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Made in India Magazine | September 25, 2021

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WHY DO WE LOVE MUSIC?

WHY DO WE LOVE MUSIC?
Amit Batra

Right from a young age, human children are equipped with a sense of rhythm, and an ear for music. Music is often called the universal language. In this article, we ask the fundamental question of why we love music, and why we have the faculty for something that does not seem to serve any ‘practical’ purpose.

No matter what culture we’re from, we love music. While this is no great revelation, the question of why we love music so much – from an evolutionary perspective – has puzzled people for a long time. Charles Darwin, the father of evolution and the author of The Origin of Species, considered this our most mysterious faculty.

For instance, what pushed the first musicians to fashion instruments and play them? Why do we dance? What selective advantage does being rhythmic give us?

There are, of course, no straight answers. In this piece, we will look at some of the most commonly held assumptions and beliefs about the selective advantages of being musical.

1. It is the way we communicate when in our wombs
Every mother has an unconscious way to communicate with her child in the womb – through her internal body rhythms. The sounds of a mother’s body organs, the pulsing of the muscles, the stretching of the sinews, and the voices that come from outside – all of these contain rhythms and patterns that the foetus picks up on. Some scientists say that our ability to react emotionally to music allows us to survive this time in the womb, where the only means of communication is through sounds.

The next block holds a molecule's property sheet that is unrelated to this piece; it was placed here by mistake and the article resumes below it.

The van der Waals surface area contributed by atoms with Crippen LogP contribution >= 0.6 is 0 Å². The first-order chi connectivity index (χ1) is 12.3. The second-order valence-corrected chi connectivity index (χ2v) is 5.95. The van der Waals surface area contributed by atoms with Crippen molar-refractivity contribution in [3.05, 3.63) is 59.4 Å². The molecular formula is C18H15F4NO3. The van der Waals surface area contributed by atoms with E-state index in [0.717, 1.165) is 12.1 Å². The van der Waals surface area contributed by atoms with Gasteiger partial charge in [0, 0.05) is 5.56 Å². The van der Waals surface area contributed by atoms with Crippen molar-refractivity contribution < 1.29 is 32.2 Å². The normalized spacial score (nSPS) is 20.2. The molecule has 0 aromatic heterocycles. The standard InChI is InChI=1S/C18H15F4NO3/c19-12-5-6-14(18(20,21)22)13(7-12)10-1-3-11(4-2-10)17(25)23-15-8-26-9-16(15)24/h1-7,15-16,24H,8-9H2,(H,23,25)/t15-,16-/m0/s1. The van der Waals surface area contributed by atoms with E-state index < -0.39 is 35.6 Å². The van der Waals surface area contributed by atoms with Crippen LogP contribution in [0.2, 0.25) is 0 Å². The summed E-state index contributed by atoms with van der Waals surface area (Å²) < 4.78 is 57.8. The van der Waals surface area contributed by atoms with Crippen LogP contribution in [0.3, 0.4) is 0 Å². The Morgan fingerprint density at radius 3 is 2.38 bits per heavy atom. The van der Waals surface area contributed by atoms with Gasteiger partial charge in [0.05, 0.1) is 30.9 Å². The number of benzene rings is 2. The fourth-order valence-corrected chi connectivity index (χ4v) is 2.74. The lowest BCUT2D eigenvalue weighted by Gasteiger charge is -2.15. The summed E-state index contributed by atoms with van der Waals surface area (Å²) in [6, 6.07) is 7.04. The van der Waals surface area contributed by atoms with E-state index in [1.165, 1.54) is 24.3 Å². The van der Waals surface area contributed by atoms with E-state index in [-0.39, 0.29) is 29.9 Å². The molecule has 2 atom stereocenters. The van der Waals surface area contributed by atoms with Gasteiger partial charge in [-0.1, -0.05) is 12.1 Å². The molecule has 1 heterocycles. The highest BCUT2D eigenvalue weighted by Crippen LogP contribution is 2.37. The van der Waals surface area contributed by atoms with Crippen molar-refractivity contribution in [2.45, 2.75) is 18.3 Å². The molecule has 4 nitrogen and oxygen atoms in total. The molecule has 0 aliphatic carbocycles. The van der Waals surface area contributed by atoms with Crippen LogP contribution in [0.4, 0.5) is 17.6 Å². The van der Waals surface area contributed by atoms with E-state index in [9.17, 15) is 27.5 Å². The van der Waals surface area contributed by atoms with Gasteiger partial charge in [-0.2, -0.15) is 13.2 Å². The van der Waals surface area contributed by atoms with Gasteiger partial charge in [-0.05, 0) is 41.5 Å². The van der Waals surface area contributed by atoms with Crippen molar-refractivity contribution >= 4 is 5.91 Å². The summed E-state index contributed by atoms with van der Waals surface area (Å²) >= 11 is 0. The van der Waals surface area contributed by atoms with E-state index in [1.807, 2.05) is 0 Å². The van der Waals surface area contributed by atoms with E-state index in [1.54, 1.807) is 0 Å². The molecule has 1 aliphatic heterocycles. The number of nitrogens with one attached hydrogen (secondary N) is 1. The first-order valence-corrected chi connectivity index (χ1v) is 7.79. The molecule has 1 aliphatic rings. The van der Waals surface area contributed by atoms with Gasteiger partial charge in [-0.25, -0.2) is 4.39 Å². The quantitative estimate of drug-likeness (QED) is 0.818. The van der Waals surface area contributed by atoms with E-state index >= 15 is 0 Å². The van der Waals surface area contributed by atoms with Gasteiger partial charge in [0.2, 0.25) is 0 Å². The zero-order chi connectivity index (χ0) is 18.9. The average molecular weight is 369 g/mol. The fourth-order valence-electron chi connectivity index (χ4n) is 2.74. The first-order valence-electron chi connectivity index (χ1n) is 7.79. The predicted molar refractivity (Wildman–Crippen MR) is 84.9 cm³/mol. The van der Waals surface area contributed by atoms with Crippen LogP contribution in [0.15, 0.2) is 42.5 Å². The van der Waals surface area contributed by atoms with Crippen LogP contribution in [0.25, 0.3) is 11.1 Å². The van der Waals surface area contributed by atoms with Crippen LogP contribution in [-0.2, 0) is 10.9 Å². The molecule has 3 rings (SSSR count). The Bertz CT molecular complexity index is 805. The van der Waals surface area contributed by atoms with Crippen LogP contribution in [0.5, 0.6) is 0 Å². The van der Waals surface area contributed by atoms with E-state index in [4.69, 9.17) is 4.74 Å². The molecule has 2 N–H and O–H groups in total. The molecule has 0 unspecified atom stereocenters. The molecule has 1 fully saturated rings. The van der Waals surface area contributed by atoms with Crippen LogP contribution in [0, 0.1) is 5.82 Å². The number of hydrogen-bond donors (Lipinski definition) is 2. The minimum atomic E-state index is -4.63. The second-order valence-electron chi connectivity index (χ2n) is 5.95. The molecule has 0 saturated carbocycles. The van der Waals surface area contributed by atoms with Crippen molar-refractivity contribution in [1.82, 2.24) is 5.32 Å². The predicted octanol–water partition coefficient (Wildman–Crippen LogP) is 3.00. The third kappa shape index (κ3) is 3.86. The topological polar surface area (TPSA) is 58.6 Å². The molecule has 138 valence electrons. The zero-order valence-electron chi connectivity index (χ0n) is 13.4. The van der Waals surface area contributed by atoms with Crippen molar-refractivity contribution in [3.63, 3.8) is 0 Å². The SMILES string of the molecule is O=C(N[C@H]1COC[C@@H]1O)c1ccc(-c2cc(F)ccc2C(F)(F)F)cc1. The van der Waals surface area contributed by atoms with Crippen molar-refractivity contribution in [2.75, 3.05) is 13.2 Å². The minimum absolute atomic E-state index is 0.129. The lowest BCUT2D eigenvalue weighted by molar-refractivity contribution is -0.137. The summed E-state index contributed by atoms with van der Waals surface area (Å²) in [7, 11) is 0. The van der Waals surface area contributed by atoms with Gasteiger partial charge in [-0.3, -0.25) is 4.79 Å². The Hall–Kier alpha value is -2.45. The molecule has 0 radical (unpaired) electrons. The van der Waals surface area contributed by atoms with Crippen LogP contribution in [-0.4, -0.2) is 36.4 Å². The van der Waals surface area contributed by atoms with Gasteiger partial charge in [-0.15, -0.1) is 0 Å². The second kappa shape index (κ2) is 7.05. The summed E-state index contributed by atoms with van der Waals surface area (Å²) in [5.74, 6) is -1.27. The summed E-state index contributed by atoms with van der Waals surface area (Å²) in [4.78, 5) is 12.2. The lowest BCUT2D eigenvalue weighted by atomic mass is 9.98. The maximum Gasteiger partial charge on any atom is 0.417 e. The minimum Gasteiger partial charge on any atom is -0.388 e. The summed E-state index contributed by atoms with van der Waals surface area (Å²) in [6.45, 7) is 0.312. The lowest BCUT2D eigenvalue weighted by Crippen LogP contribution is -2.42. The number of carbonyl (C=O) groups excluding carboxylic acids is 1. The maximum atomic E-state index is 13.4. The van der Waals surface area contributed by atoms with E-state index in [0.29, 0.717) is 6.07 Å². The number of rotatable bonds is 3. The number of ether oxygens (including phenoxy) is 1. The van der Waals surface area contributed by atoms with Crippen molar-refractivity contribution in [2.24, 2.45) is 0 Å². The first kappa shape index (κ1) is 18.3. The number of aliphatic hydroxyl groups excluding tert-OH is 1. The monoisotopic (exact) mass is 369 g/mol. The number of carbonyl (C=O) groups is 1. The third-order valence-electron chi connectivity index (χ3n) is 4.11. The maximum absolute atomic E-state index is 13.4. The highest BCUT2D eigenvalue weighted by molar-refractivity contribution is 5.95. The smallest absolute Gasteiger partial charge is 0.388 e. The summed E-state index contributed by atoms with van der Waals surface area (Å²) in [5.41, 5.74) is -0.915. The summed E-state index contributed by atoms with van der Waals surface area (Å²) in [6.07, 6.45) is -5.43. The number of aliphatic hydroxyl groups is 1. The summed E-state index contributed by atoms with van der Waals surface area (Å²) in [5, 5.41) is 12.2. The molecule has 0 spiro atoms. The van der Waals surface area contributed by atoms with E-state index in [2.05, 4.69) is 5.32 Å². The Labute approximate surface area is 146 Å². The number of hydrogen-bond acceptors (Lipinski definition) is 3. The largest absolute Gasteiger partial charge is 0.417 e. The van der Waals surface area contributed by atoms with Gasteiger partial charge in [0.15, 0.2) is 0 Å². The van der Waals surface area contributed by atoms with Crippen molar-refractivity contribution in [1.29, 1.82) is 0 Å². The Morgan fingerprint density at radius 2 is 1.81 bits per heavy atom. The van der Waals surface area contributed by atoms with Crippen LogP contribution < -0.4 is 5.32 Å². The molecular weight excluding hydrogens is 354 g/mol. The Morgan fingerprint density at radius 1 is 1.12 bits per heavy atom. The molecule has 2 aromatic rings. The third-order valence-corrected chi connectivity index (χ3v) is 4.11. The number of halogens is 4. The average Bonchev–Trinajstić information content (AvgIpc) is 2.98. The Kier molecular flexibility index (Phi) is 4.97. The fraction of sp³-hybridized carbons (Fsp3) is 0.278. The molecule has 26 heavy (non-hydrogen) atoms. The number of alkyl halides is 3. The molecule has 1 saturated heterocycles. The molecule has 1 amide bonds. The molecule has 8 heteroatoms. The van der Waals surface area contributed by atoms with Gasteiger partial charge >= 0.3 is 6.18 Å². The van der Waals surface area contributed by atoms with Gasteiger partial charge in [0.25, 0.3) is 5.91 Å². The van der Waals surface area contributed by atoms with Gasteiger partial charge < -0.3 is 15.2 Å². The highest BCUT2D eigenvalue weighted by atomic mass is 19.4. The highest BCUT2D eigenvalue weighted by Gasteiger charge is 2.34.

2. It is just a by-product of a large brain
Some cognitive scientists believe that music does not have any selective advantage as such, much like art. Once human beings evolved a large brain, many attributes ‘came with the package’, so to speak. Things like music, abstract thinking and our instinctive desire to produce and consume art – these are all good examples. In this model, music is nothing more than an auditory chocolate that feels good.

3. Music acted as a social binder
Human beings, right from the very beginning, have been social. Dancing and singing together makes groups of people more altruistic and to have a stronger collective identity. Many ancient tribes and settlements have therefore had elaborate dance and song rituals for different occasions. Attendance was compulsory. Music tended to bring people together and strengthen social bonds, so groups without music tended to be weaker, and were eventually weeded out by natural selection.

4. Music was pre-language
Certain motifs in music contain parallels to our emotional selves. Upwardly rising staccato sounds tend to put us on edge, while long descending tones have a calming effect. Some scientists have therefore speculated that these sounds we find in music were actually sounds used by early humans to communicate these emotions. Before language and speech arrived, it is possible to imagine human beings talking to each other by means of patterned sounds that we now call music.

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